Associations Between Patterns of Sexual Initiation, Sexual Partnering, and Sexual Health Outcomes from Adolescence to Early Adulthood
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The goal of this study was to examine, in a nationally representative sample, relationships between various sexual initiation patterns, subsequent sexual partnerships, and related health outcomes from adolescence through early adulthood. Data were from a subset of 6587 respondents from the National Longitudinal Study of Adolescent to Adult Health. Bivariate analyses and adjusted logistic and ordinary least squares regression models were used to determine associations between membership in three sexual initiation classes, lifetime sexual partner counts, and multiple health outcomes, including lifetime sexually transmitted infection or disease (STI/STD) diagnosis, lifetime unintended pregnancy, and romantic relationship quality. Broadly, having fewer lifetime sexual partners was associated with lower odds of STI/STD diagnosis and unintended pregnancy, and better relationship quality; however, findings also indicated both within and between sexual initiation class differences in the relationship between lifetime sexual partners and all three health outcomes. In particular, results showed little variation in health outcomes by sexual partnering among those who postponed sexual activity, but members of the class characterized by early and atypical sexual initiation patterns who had fewer lifetime partners exhibited better health outcomes than most other initiation groups. These results show that while both sexual initiation and partnering patterns add important information for understanding sexual health from adolescence to early adulthood, partnering may be more relevant to these sexual health outcomes. Findings indicate a need for more comprehensive sexuality education focused on sexual risk reduction and promotion of relationship skills among adolescents and adults.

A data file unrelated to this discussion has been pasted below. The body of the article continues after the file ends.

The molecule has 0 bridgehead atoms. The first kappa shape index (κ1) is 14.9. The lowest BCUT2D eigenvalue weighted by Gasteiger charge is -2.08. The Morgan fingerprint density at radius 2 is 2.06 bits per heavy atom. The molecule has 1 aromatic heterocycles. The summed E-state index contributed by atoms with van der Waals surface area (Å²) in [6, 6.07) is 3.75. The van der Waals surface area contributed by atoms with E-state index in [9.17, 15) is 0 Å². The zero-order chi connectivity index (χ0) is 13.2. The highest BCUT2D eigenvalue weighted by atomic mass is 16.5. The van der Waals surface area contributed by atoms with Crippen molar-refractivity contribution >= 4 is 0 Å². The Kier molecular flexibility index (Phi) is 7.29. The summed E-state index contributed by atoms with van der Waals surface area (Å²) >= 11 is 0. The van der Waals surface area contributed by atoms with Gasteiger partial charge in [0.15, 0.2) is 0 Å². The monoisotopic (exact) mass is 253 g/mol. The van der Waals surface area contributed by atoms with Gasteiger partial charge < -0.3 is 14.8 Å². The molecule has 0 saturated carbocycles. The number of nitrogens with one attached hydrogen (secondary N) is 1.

KeywordsSexual initiation Sexual partnering Sexual health Add Health Adolescence Early adulthood
This research used data from Add Health, a program project designed by J. Richard Udry, Peter S. Bearman, and Kathleen Mullan Harris. Special acknowledgment is due Ronald R. Rindfuss and Barbara Entwisle for assistance in the original design. Persons interested in obtaining data files from Add Health should contact Add Health, the University of North Carolina at Chapel Hill, Carolina Population Center, 206 W. Franklin Street, Chapel Hill, NC 27516-2524 (email@example.com). We are grateful to the Carolina Population Center for general support (P2C HD050924).
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